For this short paper, only the performance in Area 5 will be tackled and in particular, sub-areas on labor regulations and business regulations.

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The Philippines has a modest score in both labor and business regulations, meaning not yet choked by those multiple bureaucracies and permits. In particular, the country has a good score in labor hiring regulations and enforcement of the minimum wage, but it has a low score in hiring and firing of employees.

From some existing policy debates in the Philippines today, we can apply the principles of economic freedom and human rights on these issues.

(1) On labor contracting including endo, being hired for short-term labor contracting is a privilege, a human right for new job entrants and the unskilled. It is much better than being rejected and not hired by employers because of the high cost of hiring new additional workers and the threat of government harassment for firing the un- or less-experienced, less skilled people.

(2) On a nationwide minimum wage and abolition of regional wage disparities, this one-size-fits-all policy will make hiring people in the provinces become more expensive, and, as a result, there will be fewer hiring of lesser-skilled, lesser-experienced people. There are now more machines and robots available that can slowly replace more laborers.

(3) On entrepreneurship, it is a privilege and human right for the more hard-working, more ambitious people and they should not be deprived or discouraged to try that route because of heavy government regulations, bureaucratism, and taxation.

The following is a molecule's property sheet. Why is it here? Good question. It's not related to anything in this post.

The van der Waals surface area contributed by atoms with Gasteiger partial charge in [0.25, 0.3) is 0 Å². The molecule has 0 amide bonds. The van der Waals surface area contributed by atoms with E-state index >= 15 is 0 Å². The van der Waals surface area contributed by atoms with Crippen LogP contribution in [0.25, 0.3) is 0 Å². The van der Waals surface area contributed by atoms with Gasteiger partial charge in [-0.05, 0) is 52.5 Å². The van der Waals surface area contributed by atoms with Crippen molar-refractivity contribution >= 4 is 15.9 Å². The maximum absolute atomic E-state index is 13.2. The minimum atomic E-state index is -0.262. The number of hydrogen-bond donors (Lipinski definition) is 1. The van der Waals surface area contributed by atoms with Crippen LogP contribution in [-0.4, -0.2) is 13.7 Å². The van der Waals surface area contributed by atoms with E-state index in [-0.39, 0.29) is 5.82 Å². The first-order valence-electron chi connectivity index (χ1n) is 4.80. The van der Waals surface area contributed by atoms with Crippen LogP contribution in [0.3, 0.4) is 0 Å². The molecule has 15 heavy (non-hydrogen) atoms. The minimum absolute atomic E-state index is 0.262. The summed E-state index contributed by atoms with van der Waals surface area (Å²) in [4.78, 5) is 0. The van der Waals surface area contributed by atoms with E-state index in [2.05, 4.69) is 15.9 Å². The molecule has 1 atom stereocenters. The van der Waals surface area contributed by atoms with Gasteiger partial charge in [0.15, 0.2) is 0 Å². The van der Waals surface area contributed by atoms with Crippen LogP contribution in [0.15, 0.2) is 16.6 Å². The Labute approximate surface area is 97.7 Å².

Increased market dynamism and fewer government regulations and taxation are the keys to ensuring economic freedom and protection of human rights.

Bienvenido S. Oplas, Jr. is the head of Minimal Government Thinkers and a SEANET Fellow. Both organizations are members of EFN Asia.

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Conference 2014 in Hong Kong, part 1

The following are minutes and proceedings during the Economic Freedom Network (EFN) Asia Conference 2014, Hong Kong, on the theme, “Liberalism: Promoting Growth, Reducing Inequality”, November 2014. Major sponsors were the Friedrich Naumann Foundation for Freedom (FNF), a liberal political foundation based in Germany, and the Lion Rock Institute (LRI), a free market think tank in Hong  Kong.

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These notes were made by Karthik Chandra of the Foundation for Democratic Reforms, INDIA. The 25-pages notes are posted in
http://efnasia.org/wp-content/uploads/2015/10/EFN-Asia-2014-Conference-Report.pdf

I am reposting them by major segments and  installments, plus my brief personal notes on each segment. Here’s the 1st installment.
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Day 1: November 6, 2014
Introduction to the EFN 2014 Conference by MC, Wan Saiful Wan Jan
Chief Executive, Institute for Democracy and Economic Affairs (IDEAS), Malaysia

Welcoming Remarks
Bill Stacey, Chairman, LRI